Pirate FM News

Drug Dealers Target Cornish Schoolchildren

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Published by the Pirate FM News Team at 10:18am 30th June 2014. (Updated at 5:46pm 30th June 2014)

It is claimed drug dealers are targeting children in Cornwall with bootleg tobacco.

Experts say they use cheap cigarettes to get them hooked, and then try to move them onto other things like booze and harder drugs.

New statistics show one in five smokers in Cornwall is using illegal tobacco, which is being smuggled into the Duchy.

They say it is being sold at "pocket money prices."

Now a campaign is being launched to stop the smuggling.


Dan Ward from Smoke Free Southwest told Pirate FM: "It provides a cheap and easy access to starting smoking, experimenting with smoking, particularly for young people. It's available at pocket money prices and that cannot be good for Cornwall. It's certainly not good for young people.

"Somebody who's going to sell illegal tobacco isn't going to ask about the age of the person buying it. It's about young people being able to access frankly something that is going to kill them if they keep smoking."

Felicity Owen, Director of Public Health for Cornwall and the Isles of Scilly, said: "It is encouraging that more people are uncomfortable with illegal tobacco in their community, but we cannot afford to be complacent. We are moving in the right direction and by reducing the number of people who smoke illegal tobacco, we are helping people to lead healthier lives.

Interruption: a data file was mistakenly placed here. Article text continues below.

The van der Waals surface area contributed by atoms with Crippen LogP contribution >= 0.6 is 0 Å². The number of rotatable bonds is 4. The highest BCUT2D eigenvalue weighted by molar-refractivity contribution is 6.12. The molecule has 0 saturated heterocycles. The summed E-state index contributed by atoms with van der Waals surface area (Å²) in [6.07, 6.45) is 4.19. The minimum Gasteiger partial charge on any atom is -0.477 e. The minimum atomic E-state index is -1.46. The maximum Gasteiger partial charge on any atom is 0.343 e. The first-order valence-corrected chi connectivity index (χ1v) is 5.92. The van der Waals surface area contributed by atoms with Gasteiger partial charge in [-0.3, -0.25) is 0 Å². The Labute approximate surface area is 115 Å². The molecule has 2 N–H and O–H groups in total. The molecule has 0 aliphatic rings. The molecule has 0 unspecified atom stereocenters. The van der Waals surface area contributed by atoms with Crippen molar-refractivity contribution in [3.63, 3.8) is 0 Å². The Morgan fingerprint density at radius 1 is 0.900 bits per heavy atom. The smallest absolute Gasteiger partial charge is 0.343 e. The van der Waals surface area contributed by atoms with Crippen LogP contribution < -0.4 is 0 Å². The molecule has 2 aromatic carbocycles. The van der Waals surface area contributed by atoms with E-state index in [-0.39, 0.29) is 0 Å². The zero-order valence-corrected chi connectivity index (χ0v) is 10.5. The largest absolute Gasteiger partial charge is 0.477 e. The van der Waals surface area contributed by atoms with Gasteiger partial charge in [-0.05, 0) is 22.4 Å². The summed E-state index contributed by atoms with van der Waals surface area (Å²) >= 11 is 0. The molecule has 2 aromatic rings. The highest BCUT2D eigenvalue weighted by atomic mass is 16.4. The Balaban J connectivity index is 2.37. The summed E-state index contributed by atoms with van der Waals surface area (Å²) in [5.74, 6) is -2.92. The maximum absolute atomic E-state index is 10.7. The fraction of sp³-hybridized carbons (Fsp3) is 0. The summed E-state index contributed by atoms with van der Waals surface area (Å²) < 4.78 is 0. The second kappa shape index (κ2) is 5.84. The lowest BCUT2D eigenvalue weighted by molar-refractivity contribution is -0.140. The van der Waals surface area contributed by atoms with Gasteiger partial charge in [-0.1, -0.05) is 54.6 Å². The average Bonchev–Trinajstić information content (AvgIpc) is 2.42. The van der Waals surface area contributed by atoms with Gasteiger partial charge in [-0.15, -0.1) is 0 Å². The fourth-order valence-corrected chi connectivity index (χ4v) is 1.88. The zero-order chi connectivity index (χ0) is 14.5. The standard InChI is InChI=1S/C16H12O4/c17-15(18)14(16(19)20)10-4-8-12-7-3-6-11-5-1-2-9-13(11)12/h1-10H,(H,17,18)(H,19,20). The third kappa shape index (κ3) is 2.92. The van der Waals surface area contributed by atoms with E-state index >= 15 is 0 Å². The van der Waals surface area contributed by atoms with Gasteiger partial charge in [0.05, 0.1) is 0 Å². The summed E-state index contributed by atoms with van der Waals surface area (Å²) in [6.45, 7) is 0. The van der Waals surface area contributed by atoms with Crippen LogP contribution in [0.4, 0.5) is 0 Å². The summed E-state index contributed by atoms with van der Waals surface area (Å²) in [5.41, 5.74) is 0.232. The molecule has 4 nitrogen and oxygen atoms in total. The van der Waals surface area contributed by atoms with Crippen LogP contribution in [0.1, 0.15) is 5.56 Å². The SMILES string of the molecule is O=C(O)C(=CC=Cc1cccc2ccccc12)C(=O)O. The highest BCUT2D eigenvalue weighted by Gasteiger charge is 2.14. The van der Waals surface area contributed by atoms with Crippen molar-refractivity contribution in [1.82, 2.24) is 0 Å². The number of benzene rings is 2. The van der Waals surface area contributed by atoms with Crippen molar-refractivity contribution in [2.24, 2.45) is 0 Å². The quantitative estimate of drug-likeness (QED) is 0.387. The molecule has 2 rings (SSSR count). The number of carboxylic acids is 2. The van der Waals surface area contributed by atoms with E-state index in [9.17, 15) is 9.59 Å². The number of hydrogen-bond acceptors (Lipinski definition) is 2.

"This is a serious problem and one that the Council is tackling on an ongoing basis. This campaign is about helping the public understand and help us by providing information that will help us target the criminals who damage our community and people's health.

"Illegal tobacco is often sold at pocket money prices that encourage young people to take up smoking and make it easier for people to stay hooked on tobacco, so removing it from the market is key to protecting residents' health."
 
Fiona Andrews, director of Smokefree South West, said: "All tobacco is harmful, but illegal tobacco poses an additional threat to our children and communities, because it is sold at pocket money prices by criminals who are not interested in asking for proof of age.
 
"We are calling on members of the public to keep their eyes open and if they have any knowledge of illegal tobacco being sold then report it.
 
"Illegal tobacco can be most easily recognised if it's cheap. An £8 packet for less than half the price, or a pack or pouch with foreign health warnings is illegal. Anyone who will sell that won't ask questions about age, and might well have even more dangerous things to sell.
 
"If you see it, please report it, this isn't about some 'harmless bootlegging', it's about keeping criminals out of your neighbourhood and children and young people safe from harm and a potentially deadly habit."
 
As part of the campaign, Smokefree South West and Cornwall Council will be taking their message onto the streets with local events where people will be able to learn more about how illegal tobacco affects local communities in their area.
 
Anyone wishing to report the selling of illegal tobacco can report anonymously online to Trading Standards at www.stop-illegal-tobacco.co.uk or  call the charity Crimestoppers anonymously on 0800 555 111. They cannot trace your call and will never ask for your name.

 

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